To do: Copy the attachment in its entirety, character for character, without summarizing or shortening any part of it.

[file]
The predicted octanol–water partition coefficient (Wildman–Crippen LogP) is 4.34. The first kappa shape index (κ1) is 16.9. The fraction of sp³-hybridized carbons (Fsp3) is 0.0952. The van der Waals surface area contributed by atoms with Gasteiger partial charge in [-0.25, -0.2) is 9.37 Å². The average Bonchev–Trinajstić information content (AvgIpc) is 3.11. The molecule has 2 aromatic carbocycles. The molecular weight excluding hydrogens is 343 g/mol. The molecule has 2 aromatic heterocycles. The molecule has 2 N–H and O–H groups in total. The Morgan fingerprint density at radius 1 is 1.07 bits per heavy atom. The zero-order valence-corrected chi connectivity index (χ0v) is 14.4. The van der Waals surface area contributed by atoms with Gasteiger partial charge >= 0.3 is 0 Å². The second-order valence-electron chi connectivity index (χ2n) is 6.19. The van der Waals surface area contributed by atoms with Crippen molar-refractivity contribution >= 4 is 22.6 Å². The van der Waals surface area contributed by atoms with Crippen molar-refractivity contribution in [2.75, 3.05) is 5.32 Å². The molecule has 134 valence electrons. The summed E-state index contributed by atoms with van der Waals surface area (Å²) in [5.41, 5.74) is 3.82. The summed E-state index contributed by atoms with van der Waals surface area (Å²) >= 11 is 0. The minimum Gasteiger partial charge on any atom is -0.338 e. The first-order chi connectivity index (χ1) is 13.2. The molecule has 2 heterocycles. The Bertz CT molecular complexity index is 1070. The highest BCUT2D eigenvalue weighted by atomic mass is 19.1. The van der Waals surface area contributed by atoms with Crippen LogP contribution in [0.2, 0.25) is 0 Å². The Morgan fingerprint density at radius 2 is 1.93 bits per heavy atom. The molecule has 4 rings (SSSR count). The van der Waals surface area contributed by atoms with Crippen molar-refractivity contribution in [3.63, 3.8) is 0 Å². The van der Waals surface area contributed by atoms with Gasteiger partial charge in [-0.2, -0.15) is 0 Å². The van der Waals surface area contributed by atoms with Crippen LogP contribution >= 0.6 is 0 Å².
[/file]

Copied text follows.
The predicted octanol–water partition coefficient (Wildman–Crippen LogP) is 4.34. The first kappa shape index (κ1) is 16.9. The fraction of sp³-hybridized carbons (Fsp3) is 0.0952. The van der Waals surface area contributed by atoms with Gasteiger partial charge in [-0.25, -0.2) is 9.37 Å². The average Bonchev–Trinajstić information content (AvgIpc) is 3.11. The molecule has 2 aromatic carbocycles. The molecular weight excluding hydrogens is 343 g/mol. The molecule has 2 aromatic heterocycles. The molecule has 2 N–H and O–H groups in total. The Morgan fingerprint density at radius 1 is 1.07 bits per heavy atom. The zero-order valence-corrected chi connectivity index (χ0v) is 14.4. The van der Waals surface area contributed by atoms with Gasteiger partial charge >= 0.3 is 0 Å². The second-order valence-electron chi connectivity index (χ2n) is 6.19. The van der Waals surface area contributed by atoms with Crippen molar-refractivity contribution >= 4 is 22.6 Å². The van der Waals surface area contributed by atoms with Crippen molar-refractivity contribution in [2.75, 3.05) is 5.32 Å². The molecule has 134 valence electrons. The summed E-state index contributed by atoms with van der Waals surface area (Å²) in [5.41, 5.74) is 3.82. The summed E-state index contributed by atoms with van der Waals surface area (Å²) >= 11 is 0. The minimum Gasteiger partial charge on any atom is -0.338 e. The first-order chi connectivity index (χ1) is 13.2. The molecule has 2 heterocycles. The Bertz CT molecular complexity index is 1070. The highest BCUT2D eigenvalue weighted by atomic mass is 19.1. The van der Waals surface area contributed by atoms with Crippen LogP contribution in [0.2, 0.25) is 0 Å². The Morgan fingerprint density at radius 2 is 1.93 bits per heavy atom. The molecule has 4 rings (SSSR count). The van der Waals surface area contributed by atoms with Crippen molar-refractivity contribution in [3.63, 3.8) is 0 Å². The van der Waals surface area contributed by atoms with Gasteiger partial charge in [-0.2, -0.15) is 0 Å². The van der Waals surface area contributed by atoms with Crippen LogP contribution >= 0.6 is 0 Å².